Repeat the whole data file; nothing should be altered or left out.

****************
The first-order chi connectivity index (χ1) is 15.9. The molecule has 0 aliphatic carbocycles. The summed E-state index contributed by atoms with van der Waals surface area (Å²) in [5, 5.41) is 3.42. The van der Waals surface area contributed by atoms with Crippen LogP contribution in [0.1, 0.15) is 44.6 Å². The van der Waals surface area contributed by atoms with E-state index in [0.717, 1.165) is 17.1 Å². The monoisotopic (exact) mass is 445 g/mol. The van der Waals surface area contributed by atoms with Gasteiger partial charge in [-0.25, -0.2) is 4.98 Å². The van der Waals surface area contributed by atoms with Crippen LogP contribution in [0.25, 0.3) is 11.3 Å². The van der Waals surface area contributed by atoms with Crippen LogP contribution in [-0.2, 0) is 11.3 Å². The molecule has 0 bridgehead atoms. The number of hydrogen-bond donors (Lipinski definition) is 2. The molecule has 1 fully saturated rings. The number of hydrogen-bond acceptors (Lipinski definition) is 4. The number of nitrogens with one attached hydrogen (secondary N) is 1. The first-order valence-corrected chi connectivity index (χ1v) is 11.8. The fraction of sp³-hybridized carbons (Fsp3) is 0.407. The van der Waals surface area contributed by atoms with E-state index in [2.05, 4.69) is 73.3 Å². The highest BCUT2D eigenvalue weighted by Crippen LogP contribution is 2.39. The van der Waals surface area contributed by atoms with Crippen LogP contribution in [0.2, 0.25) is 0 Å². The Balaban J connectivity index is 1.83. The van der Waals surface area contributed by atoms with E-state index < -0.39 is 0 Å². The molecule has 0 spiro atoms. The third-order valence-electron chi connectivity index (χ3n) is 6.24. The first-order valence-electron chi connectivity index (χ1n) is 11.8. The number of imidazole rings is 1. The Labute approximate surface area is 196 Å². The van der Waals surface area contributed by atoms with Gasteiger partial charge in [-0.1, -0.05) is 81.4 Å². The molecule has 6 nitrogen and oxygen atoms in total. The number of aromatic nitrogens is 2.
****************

The first-order chi connectivity index (χ1) is 15.9. The molecule has 0 aliphatic carbocycles. The summed E-state index contributed by atoms with van der Waals surface area (Å²) in [5, 5.41) is 3.42. The van der Waals surface area contributed by atoms with Crippen LogP contribution in [0.1, 0.15) is 44.6 Å². The van der Waals surface area contributed by atoms with E-state index in [0.717, 1.165) is 17.1 Å². The monoisotopic (exact) mass is 445 g/mol. The van der Waals surface area contributed by atoms with Gasteiger partial charge in [-0.25, -0.2) is 4.98 Å². The van der Waals surface area contributed by atoms with Crippen LogP contribution in [0.25, 0.3) is 11.3 Å². The van der Waals surface area contributed by atoms with Crippen LogP contribution in [-0.2, 0) is 11.3 Å². The molecule has 0 bridgehead atoms. The number of hydrogen-bond donors (Lipinski definition) is 2. The molecule has 1 fully saturated rings. The number of hydrogen-bond acceptors (Lipinski definition) is 4. The number of nitrogens with one attached hydrogen (secondary N) is 1. The first-order valence-corrected chi connectivity index (χ1v) is 11.8. The fraction of sp³-hybridized carbons (Fsp3) is 0.407. The van der Waals surface area contributed by atoms with E-state index in [2.05, 4.69) is 73.3 Å². The highest BCUT2D eigenvalue weighted by Crippen LogP contribution is 2.39. The van der Waals surface area contributed by atoms with Crippen LogP contribution in [0.2, 0.25) is 0 Å². The Balaban J connectivity index is 1.83. The van der Waals surface area contributed by atoms with E-state index < -0.39 is 0 Å². The molecule has 0 spiro atoms. The third-order valence-electron chi connectivity index (χ3n) is 6.24. The first-order valence-electron chi connectivity index (χ1n) is 11.8. The number of imidazole rings is 1. The Labute approximate surface area is 196 Å². The van der Waals surface area contributed by atoms with Gasteiger partial charge in [-0.1, -0.05) is 81.4 Å². The molecule has 6 nitrogen and oxygen atoms in total. The number of aromatic nitrogens is 2.